A guest blog series by Wellcelium Teacher, Max Pearl, founder of TransResilience.

I’m starting a multi-part series on embodiment. You can read here a little basic information about what I think conscious embodiment means. I want to dive into what the journey of embodiment can look like for trans and gender-expansive folks, and how you might embark on your own.

Of course, every trans and gender-expansive person has their own story and process about their bodies.

Although many of us experience dysphoria and a sense of wishing our bodies were different, that is not everyone’s experience. If you are someone who feels at ease and peace with how your body is at this moment, that is a cause for celebration.

Many of us, however, have the experience of dissatisfaction, or often even hatred, for our bodies. We have spent years wanting a different body. And further, sexuality has often, for many of us, felt vulnerable and challenging. Sometimes we’ve felt completely cut off from our sexuality, or felt unsatisfied because of dysphoria. We haven’t been able to really inhabit a place of freedom with our sexuality.

And the path from that place, to a place of ease and joy in our bodies and in erotic expression feels almost impossible to imagine. I’m going to spend the next few blog posts outlining concepts, tools and processes that might help you get there. It does require of you a willingness to be gentle with yourself, go slowly, and have curiosity about yourself and this process.

Releasing yourself from self-judgement is one of the most important steps in the process.

Learning to Pay Attention to Body Sensations

I spent a long time ignoring my body. I ignored my body because I didn’t like my body – it didn’t feel like it was “me” – and especially after puberty, I lived entirely in my head. When I absolutely had to pay attention to my body, because I was sick or injured, I resented my body, and resented that I had to pay attention to it, and resented the unpleasant sensations of sickness or injury.

The slow process of learning to be willing to be a compassionate observer of my body, and notice the sensations of my body, opened up a new world to me: the world of pleasure. If we are ignoring our body’s sensations, of course, we suppress the unpleasant, which can be useful, but we also suppress the pleasant – and there is so much pleasant possible.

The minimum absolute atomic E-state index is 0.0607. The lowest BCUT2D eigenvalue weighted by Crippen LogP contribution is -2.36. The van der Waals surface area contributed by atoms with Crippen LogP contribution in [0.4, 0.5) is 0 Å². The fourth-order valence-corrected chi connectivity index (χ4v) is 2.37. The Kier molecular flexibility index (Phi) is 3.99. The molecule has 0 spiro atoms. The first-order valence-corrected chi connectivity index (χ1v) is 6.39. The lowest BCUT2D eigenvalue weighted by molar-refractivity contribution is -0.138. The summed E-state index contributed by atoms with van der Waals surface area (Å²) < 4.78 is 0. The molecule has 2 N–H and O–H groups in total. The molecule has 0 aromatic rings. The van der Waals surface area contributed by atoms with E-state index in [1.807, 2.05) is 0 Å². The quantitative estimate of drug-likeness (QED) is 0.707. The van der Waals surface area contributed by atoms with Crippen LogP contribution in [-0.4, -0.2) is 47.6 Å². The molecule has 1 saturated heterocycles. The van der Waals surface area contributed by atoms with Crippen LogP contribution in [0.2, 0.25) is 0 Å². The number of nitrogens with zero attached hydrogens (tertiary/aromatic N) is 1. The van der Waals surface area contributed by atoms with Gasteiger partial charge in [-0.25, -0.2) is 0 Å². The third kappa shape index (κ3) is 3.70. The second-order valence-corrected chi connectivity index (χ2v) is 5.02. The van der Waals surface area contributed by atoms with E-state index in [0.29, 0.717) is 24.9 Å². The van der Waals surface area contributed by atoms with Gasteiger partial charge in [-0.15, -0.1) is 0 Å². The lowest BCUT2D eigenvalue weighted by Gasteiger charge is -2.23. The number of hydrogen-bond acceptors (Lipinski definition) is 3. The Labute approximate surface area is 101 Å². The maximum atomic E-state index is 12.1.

I have been introduced to a practice called “Waking the hands,” which I have come to really love as a practice. It’s amazing how much we can learn from mindful attention to body sensations – in this case, it’s just sensations of the hands.

The most important element of learning to pay attention to your body sensations is self-compassion – because not all body sensations are pleasant. There is pain, dysphoria, stiffness, itchiness… all forms of unpleasant sensation in our bodies. As we can approach those sensations with self-compassion, we open ourselves up to the experience of a wide variety of body sensations – and this opens the door to the embodied experiences of pleasure and joy.

Max Pearl, Wellcelium Teacher

Max Pearl has a Ph.D in Neuroscience from Case Western Reserve University, and a Certificate of Theological Studies from Pacific School of Religion, in Berkeley. Max has been teaching contemplative practices since 2005.

Website: transresilience.com

If you identify as Trans or Gender-Expansive and long to inhabit your body without judgement, click here to listen to our exclusive interview with Max Pearl and learn more about his embodiment teachings.

Dive into the interview with Max